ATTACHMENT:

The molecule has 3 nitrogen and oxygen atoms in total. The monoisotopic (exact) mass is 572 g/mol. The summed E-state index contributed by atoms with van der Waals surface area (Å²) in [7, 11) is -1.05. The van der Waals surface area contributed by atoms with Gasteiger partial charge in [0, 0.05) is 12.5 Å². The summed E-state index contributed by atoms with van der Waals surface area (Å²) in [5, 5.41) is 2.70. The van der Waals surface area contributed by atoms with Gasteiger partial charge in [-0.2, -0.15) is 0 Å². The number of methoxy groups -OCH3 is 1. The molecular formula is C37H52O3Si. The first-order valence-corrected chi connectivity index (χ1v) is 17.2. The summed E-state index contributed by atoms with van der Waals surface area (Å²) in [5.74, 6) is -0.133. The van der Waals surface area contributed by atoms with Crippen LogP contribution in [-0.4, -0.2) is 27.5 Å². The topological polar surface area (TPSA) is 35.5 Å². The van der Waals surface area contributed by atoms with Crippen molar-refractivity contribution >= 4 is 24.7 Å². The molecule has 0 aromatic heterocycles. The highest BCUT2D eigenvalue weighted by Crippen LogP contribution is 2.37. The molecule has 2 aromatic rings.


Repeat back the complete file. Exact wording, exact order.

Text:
The molecule has 3 nitrogen and oxygen atoms in total. The monoisotopic (exact) mass is 572 g/mol. The summed E-state index contributed by atoms with van der Waals surface area (Å²) in [7, 11) is -1.05. The van der Waals surface area contributed by atoms with Gasteiger partial charge in [0, 0.05) is 12.5 Å². The summed E-state index contributed by atoms with van der Waals surface area (Å²) in [5, 5.41) is 2.70. The van der Waals surface area contributed by atoms with Gasteiger partial charge in [-0.2, -0.15) is 0 Å². The number of methoxy groups -OCH3 is 1. The molecular formula is C37H52O3Si. The first-order valence-corrected chi connectivity index (χ1v) is 17.2. The summed E-state index contributed by atoms with van der Waals surface area (Å²) in [5.74, 6) is -0.133. The van der Waals surface area contributed by atoms with Crippen LogP contribution in [-0.4, -0.2) is 27.5 Å². The topological polar surface area (TPSA) is 35.5 Å². The van der Waals surface area contributed by atoms with Crippen molar-refractivity contribution >= 4 is 24.7 Å². The molecule has 0 aromatic heterocycles. The highest BCUT2D eigenvalue weighted by Crippen LogP contribution is 2.37. The molecule has 2 aromatic rings.